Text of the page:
• T-REX (Formerly SWRP - Sierra Wave Rotor Project) was a joint American/European project that took measurements of strong gravity wave activity and associated rotor activity beneath the waves in the lee of the Sierra Nevada mountains, California, USA. Measurements were made by three aircraft including the FAAM BAE-146 aircraft and many ground based instruments. The UK partners are the Met Office and the University of Leeds. Motivated by aviation safety issues, the main scientific objectives are to improve the understanding of the atmospheric conditions conducive to strong gravity wave activity, wave induced rotors and gravity wave breaking.

  • Study of intercontinental transport of air pollutants by means of coordinated flights over the East coast of North America, the Azores and the West coast of Europe. ITOP was a component of the International Consortium for Atmospheric Research on Transport and Transformation (ICARTT), an international initiative which coordinates the efforts of various American and European groups who have developed plans for field campaigns in the summer of 2004, with the aim of improving our understanding of the factors determining air quality over the two continents and over remote regions of the North Atlantic. The British contribution to ITOP, referred to as ITOP-UK, was funded by the Natural Environment Research Council (NERC) through the Upper Troposphere Lower Stratosphere (UTLS)-Ozone Directed Research Programme. The ITOP-UK dataset includes trajectories and other forecast products calculated by John Methven (University of Reading), based on European Centre for Medium-Range Weather Forecasts (ECMWF) forecast wind fields, to support ICARTT flight planning, near-real-time chemical analyses produced by the University of Cambridge, and data collected aboard the FAAM Bae-146 aircraft in July and August 2004.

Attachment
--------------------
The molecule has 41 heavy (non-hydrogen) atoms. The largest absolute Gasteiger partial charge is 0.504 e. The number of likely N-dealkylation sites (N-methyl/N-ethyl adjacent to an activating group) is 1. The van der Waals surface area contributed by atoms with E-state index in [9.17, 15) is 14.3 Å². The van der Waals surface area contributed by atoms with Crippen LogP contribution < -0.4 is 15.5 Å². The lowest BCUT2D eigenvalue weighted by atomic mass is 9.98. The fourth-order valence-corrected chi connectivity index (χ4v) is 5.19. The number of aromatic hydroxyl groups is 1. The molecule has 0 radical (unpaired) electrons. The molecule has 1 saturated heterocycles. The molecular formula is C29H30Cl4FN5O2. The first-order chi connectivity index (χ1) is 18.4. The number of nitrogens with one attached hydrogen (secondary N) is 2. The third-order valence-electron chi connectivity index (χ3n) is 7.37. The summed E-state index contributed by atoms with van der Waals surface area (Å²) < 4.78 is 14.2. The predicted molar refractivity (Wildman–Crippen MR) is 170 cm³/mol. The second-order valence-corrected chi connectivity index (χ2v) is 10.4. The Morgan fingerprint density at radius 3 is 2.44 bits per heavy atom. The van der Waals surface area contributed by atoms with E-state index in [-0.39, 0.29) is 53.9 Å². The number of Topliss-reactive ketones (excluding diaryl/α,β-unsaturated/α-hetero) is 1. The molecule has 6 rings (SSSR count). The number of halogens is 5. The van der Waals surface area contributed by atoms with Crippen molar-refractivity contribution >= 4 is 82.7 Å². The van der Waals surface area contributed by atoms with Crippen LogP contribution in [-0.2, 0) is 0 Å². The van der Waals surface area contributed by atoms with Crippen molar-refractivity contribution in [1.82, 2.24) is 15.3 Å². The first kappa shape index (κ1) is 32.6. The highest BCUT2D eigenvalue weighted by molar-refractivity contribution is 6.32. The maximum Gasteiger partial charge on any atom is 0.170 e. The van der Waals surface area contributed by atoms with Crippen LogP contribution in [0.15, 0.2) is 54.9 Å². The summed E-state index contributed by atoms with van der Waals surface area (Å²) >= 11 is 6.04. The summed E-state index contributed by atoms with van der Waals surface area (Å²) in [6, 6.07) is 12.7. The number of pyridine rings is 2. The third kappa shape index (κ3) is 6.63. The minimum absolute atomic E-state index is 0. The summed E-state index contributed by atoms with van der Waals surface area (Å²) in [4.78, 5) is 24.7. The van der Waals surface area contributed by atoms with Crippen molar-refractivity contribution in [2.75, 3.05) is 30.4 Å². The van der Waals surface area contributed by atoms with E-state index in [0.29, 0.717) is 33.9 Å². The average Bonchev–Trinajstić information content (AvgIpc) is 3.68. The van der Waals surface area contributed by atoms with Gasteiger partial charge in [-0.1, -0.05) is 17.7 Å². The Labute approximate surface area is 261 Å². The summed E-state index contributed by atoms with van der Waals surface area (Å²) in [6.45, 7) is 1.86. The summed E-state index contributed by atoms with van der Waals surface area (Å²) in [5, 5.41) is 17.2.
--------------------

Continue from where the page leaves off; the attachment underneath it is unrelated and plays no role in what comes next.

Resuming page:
• The objective of the ADIENT (Appraising the Direct Impacts of aErosol oN climaTe) project was quantifying the direct effect of aerosols on the Earth's radiation budget, via scattering and/or absorption of radiation. A primary task of the Oxford team in the ADIENT project was to provide satellite data in support of ADIENT FAAM aircraft measurement campaigns. This encompassed both aiding flight planning by providing information on where and when satellite overpasses occurred, and providing easily digestible aerosol fields from satellite sensors at near-real-time. GlobAEROSOL was an ESA Data User Element project aimed at providing a 10 year aerosol climatology from European satellite radiometers. The project is made use of the ATSR­ 2 instrument (on board ERS­2), AATSR and MERIS (on board Envisat), and SEVIRI (on board Meteosat­8). This data collection includes selected data from ATSR2 and AATSR as well as FAAM Flights data.